lgw (121541) | about 7 months ago | (#46781121)

Screw you, warmonger. Stop trying to police the world. The only way it matters is if there's clear evidence that they're going to attack America.

Hitler had no immediate plans to attack America. Sometimes shit just gets out of hand and you have to do your part. The longer you wait, the higher the cost in lives and money when you do.

Looks like this flyer is being denied by everyone in the government now: whether or not it was sincere in the first place, the threat from basically everyone in the civilized world is the needed deterrent to stop shit like this before it gets started.

Re:Old proverb (0)

Anonymous Coward | about 7 months ago | (#46781227)

And guess what? Japan then attacked us. Preemptive warfare is *bullshit*, but warmongers love it. Can't you people go a few decades or so without trying to get us to waste more money on preemptive wars, lying to get us into wars, or trying to get everyone killed? Serious question. Unless you have clear evidence (not like the obviously bullshit evidence that Iraq had WMDs, but even if they did, they're a sovereign country like us, so that's not a reason to go to war) that they're trying to attack America, or unless they have, fuck right off.

A "civilized world" would reject preemptive wars.

Re:Old proverb (4, Informative)

mbone (558574) | about 7 months ago | (#46780759)

The man this is supposed to be from is denying it, and also denying he ever claimed the title it gives him. See this, from Kiev Jewish [evreiskiy.kiev.ua] .

Re:Old proverb (0)

Anonymous Coward | about 7 months ago | (#46781067)

We are registering everybody as a part of the normal population statistics and our national id cards contain a biometric signature. For all that is sacred for you all, why won't anybody occupy us!?!
Putin clearly wanted to ensure continuing NATO expansion to east and strengthen its position around the Arctic Ocean. If that was not the case, well, I also thought all Russians were good at chess and common sense.

Re:Old proverb (0)

DrJimbo (594231) | about 7 months ago | (#46781195)

America learned once why it can't let dictators like Putin just invade their neighbors with impunity.

Well then maybe they should stop putting people like Putin in power. The current political system in Russia is the direct result of the disastrous neo-liberal economic policies imposed by the West after the collapse of the USSR.

Let's stop fucking up other parts of the world and then fucking them up further by using military intervention to clean up our previous fuck ups. How quickly we forget where this all goes.

Re:Old proverb (0)

Anonymous Coward | about 7 months ago | (#46781205)

Israel now has the justification to send a few brigades of the IDF there to pummel those vodka-swilling anti-Semites.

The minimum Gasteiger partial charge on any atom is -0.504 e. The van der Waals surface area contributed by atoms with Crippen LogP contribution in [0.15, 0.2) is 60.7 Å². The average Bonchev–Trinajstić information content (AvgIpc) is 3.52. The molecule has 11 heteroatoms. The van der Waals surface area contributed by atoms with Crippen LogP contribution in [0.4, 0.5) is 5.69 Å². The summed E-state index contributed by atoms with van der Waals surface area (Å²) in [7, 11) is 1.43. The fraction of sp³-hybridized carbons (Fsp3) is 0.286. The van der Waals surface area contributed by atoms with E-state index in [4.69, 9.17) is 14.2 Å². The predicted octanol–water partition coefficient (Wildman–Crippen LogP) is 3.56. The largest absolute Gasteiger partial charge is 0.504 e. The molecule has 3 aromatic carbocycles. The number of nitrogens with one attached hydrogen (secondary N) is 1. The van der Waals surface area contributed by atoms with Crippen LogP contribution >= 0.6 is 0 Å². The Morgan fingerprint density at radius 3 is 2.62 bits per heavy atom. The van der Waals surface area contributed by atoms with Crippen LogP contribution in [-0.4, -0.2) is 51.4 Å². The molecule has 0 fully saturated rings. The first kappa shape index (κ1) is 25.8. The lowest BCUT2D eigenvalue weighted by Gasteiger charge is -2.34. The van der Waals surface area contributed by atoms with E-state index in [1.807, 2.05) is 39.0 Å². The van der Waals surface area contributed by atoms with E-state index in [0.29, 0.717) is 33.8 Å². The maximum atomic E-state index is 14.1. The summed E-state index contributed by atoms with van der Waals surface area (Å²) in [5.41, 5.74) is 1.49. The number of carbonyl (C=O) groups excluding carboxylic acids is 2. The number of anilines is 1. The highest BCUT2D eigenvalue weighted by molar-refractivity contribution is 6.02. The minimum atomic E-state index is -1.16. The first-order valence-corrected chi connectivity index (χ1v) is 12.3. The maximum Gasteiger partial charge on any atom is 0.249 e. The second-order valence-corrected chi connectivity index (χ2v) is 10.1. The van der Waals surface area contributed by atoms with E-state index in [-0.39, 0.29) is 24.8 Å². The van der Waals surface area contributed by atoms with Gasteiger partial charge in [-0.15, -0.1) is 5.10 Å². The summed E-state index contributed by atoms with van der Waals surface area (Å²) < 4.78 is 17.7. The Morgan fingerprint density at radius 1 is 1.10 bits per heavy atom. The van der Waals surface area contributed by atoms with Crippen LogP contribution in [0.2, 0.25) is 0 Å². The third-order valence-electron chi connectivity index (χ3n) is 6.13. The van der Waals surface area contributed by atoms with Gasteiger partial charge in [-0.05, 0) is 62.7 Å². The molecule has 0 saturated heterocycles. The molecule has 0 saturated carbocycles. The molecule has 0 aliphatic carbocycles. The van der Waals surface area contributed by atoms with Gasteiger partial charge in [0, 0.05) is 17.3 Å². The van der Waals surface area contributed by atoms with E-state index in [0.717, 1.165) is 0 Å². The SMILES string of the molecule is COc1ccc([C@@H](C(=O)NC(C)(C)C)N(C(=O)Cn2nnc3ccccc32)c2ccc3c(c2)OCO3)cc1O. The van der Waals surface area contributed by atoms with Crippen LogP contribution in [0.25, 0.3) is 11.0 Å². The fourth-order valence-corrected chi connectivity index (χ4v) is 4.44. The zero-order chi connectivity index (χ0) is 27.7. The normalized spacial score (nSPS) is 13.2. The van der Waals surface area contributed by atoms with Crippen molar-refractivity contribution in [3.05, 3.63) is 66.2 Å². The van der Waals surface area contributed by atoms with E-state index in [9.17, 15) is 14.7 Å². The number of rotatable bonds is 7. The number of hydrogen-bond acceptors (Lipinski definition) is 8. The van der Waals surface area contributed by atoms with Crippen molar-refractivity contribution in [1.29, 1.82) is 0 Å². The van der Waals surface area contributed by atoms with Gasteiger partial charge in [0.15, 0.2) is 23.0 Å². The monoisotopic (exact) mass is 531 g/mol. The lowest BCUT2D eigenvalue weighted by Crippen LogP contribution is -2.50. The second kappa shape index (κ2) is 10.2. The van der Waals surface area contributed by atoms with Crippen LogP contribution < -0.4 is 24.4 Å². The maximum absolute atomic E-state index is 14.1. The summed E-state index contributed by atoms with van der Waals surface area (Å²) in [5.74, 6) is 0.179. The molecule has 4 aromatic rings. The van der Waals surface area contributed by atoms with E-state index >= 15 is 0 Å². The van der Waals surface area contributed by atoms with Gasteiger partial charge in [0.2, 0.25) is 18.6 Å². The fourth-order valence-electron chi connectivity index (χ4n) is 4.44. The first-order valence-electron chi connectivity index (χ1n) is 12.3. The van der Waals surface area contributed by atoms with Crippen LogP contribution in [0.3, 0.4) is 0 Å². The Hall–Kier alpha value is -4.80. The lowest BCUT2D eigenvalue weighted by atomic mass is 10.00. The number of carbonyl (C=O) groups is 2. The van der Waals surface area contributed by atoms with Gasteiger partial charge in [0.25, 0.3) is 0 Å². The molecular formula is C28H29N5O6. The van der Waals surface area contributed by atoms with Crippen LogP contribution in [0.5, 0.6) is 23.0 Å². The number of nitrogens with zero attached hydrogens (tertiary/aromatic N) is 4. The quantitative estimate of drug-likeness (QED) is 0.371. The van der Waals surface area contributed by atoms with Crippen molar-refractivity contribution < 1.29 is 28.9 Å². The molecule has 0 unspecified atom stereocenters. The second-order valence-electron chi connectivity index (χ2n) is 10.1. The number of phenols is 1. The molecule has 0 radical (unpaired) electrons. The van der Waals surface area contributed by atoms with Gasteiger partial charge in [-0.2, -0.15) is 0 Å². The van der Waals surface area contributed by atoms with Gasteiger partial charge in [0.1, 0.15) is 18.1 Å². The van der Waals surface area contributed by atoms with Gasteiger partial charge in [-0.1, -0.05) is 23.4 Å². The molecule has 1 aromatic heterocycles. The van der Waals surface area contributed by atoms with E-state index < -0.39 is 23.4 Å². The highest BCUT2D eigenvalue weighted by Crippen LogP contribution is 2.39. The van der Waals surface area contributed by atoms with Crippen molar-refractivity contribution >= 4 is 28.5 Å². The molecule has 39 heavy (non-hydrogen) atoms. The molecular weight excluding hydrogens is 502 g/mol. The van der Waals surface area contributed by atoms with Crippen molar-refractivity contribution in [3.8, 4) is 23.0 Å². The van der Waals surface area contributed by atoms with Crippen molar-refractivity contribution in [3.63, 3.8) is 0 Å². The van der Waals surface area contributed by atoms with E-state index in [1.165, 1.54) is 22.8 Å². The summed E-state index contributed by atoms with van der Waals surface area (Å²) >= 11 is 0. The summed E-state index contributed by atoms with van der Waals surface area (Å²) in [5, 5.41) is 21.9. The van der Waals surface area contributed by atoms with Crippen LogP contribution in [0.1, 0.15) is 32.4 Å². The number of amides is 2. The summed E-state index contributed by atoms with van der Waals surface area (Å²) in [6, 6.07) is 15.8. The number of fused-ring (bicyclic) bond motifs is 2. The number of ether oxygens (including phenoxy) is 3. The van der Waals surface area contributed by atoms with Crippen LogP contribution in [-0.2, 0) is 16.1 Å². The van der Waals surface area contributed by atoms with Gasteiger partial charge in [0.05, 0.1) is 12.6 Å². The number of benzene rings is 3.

Re:Old proverb (0)

Anonymous Coward | about 7 months ago | (#46780705)

It loses a bit in the translation but essentially it says "When you're living with wolves, you better learn fast how to howl, lest they might think you're a sheep".

And when you voluntarily move in with those wolves, that's your own damn fault.

Re:Old proverb (2)

s.petry (762400) | about 7 months ago | (#46780847)

It loses a bit in the translation but essentially it says "When you're living with wolves, you better learn fast how to howl, lest they might think you're a sheep".

And when you voluntarily move in with those wolves, that's your own damn fault.

This distorts reality quite a bit. Snowden appealed to Russia as a last resort for asylum, it was not his first choice. When he made his appeal his choices were either: 1) Face death (numerous people called for him to die) or life in prison returning to the US. or 2) Attempt to have a life in a different country.

Some freedom is better than no freedom at that point.

Re:Old proverb (0)

Anonymous Coward | about 7 months ago | (#46780999)

>Snowden appealed to Russia as a last resort for asylum, it was not his first choice.

"If you can't do the time, don't do the crime."

Re:Old proverb (1)

zwede (1478355) | about 7 months ago | (#46781183)

Would have been insightful had Snowden actually committed a crime.

Re:Old proverb (2)

BiIl_the_Engineer (3618863) | about 7 months ago | (#46781229)

Are you people really so mindless that you have to appeal to laws? All Snowden did was reveal the government's wrongdoings (unconstitutional and otherwise). If you don't like that, well, maybe you should blame the government for being evil scumbags in the first place, as well as the people who voted the fuckers who allowed this in to begin with.

Re:Old proverb (0)

Anonymous Coward | about 7 months ago | (#46781037)

And when you voluntarily move in with those wolves, that's your own damn fault.